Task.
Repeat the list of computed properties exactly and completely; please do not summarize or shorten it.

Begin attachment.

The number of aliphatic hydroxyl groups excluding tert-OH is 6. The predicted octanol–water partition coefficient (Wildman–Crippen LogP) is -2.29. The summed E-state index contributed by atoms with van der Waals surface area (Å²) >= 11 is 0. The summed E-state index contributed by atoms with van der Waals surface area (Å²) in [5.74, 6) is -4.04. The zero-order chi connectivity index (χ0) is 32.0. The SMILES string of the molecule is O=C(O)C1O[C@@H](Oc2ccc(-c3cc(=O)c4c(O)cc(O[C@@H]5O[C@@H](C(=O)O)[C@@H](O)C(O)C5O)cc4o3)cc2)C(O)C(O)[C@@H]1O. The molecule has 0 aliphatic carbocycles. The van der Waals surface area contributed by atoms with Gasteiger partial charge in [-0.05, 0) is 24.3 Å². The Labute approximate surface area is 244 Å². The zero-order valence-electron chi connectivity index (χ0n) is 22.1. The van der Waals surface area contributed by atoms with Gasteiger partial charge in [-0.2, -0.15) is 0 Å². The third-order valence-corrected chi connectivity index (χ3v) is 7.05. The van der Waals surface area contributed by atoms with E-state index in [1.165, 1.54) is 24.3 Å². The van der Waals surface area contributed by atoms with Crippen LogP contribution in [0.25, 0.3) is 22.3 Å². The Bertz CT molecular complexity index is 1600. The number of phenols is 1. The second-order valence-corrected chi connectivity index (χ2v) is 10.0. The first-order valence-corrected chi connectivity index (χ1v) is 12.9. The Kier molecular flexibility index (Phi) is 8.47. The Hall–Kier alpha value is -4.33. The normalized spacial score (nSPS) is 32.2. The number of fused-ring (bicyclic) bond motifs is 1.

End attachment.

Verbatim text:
The number of aliphatic hydroxyl groups excluding tert-OH is 6. The predicted octanol–water partition coefficient (Wildman–Crippen LogP) is -2.29. The summed E-state index contributed by atoms with van der Waals surface area (Å²) >= 11 is 0. The summed E-state index contributed by atoms with van der Waals surface area (Å²) in [5.74, 6) is -4.04. The zero-order chi connectivity index (χ0) is 32.0. The SMILES string of the molecule is O=C(O)C1O[C@@H](Oc2ccc(-c3cc(=O)c4c(O)cc(O[C@@H]5O[C@@H](C(=O)O)[C@@H](O)C(O)C5O)cc4o3)cc2)C(O)C(O)[C@@H]1O. The molecule has 0 aliphatic carbocycles. The van der Waals surface area contributed by atoms with Gasteiger partial charge in [-0.05, 0) is 24.3 Å². The Labute approximate surface area is 244 Å². The zero-order valence-electron chi connectivity index (χ0n) is 22.1. The van der Waals surface area contributed by atoms with Gasteiger partial charge in [-0.2, -0.15) is 0 Å². The third-order valence-corrected chi connectivity index (χ3v) is 7.05. The van der Waals surface area contributed by atoms with E-state index in [1.165, 1.54) is 24.3 Å². The van der Waals surface area contributed by atoms with Crippen LogP contribution in [0.25, 0.3) is 22.3 Å². The Bertz CT molecular complexity index is 1600. The number of phenols is 1. The second-order valence-corrected chi connectivity index (χ2v) is 10.0. The first-order valence-corrected chi connectivity index (χ1v) is 12.9. The Kier molecular flexibility index (Phi) is 8.47. The Hall–Kier alpha value is -4.33. The normalized spacial score (nSPS) is 32.2. The number of fused-ring (bicyclic) bond motifs is 1.